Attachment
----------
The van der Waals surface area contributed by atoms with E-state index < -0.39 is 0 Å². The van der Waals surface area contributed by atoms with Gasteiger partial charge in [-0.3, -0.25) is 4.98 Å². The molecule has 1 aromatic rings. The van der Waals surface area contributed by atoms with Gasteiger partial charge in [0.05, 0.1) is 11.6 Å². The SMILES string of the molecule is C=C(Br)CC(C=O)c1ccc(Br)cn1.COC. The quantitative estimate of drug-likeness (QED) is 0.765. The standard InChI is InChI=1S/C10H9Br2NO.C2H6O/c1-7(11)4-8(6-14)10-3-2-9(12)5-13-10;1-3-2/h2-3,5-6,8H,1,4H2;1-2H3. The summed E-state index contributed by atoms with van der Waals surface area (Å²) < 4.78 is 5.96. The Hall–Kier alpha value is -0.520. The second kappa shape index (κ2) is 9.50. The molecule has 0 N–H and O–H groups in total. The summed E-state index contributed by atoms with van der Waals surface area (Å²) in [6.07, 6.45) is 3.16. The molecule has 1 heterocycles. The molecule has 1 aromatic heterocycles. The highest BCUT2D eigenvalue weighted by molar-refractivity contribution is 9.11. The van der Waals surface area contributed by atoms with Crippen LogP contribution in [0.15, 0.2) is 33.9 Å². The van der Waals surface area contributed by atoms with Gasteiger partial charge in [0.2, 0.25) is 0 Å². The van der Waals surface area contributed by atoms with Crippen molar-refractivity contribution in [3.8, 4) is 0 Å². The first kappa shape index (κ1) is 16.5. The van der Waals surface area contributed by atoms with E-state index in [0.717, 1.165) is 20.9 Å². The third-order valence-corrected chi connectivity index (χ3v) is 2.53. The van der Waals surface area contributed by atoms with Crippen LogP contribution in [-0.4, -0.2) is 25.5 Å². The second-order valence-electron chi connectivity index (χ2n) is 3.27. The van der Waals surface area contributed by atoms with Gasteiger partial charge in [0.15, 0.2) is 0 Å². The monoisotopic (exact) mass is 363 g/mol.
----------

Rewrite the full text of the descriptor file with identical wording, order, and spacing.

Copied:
The van der Waals surface area contributed by atoms with E-state index < -0.39 is 0 Å². The van der Waals surface area contributed by atoms with Gasteiger partial charge in [-0.3, -0.25) is 4.98 Å². The molecule has 1 aromatic rings. The van der Waals surface area contributed by atoms with Gasteiger partial charge in [0.05, 0.1) is 11.6 Å². The SMILES string of the molecule is C=C(Br)CC(C=O)c1ccc(Br)cn1.COC. The quantitative estimate of drug-likeness (QED) is 0.765. The standard InChI is InChI=1S/C10H9Br2NO.C2H6O/c1-7(11)4-8(6-14)10-3-2-9(12)5-13-10;1-3-2/h2-3,5-6,8H,1,4H2;1-2H3. The summed E-state index contributed by atoms with van der Waals surface area (Å²) < 4.78 is 5.96. The Hall–Kier alpha value is -0.520. The second kappa shape index (κ2) is 9.50. The molecule has 0 N–H and O–H groups in total. The summed E-state index contributed by atoms with van der Waals surface area (Å²) in [6.07, 6.45) is 3.16. The molecule has 1 heterocycles. The molecule has 1 aromatic heterocycles. The highest BCUT2D eigenvalue weighted by molar-refractivity contribution is 9.11. The van der Waals surface area contributed by atoms with Crippen LogP contribution in [0.15, 0.2) is 33.9 Å². The van der Waals surface area contributed by atoms with Gasteiger partial charge in [0.2, 0.25) is 0 Å². The van der Waals surface area contributed by atoms with Crippen molar-refractivity contribution in [3.8, 4) is 0 Å². The first kappa shape index (κ1) is 16.5. The van der Waals surface area contributed by atoms with E-state index in [0.717, 1.165) is 20.9 Å². The third-order valence-corrected chi connectivity index (χ3v) is 2.53. The van der Waals surface area contributed by atoms with Crippen LogP contribution in [-0.4, -0.2) is 25.5 Å². The second-order valence-electron chi connectivity index (χ2n) is 3.27. The van der Waals surface area contributed by atoms with Gasteiger partial charge in [0.15, 0.2) is 0 Å². The monoisotopic (exact) mass is 363 g/mol.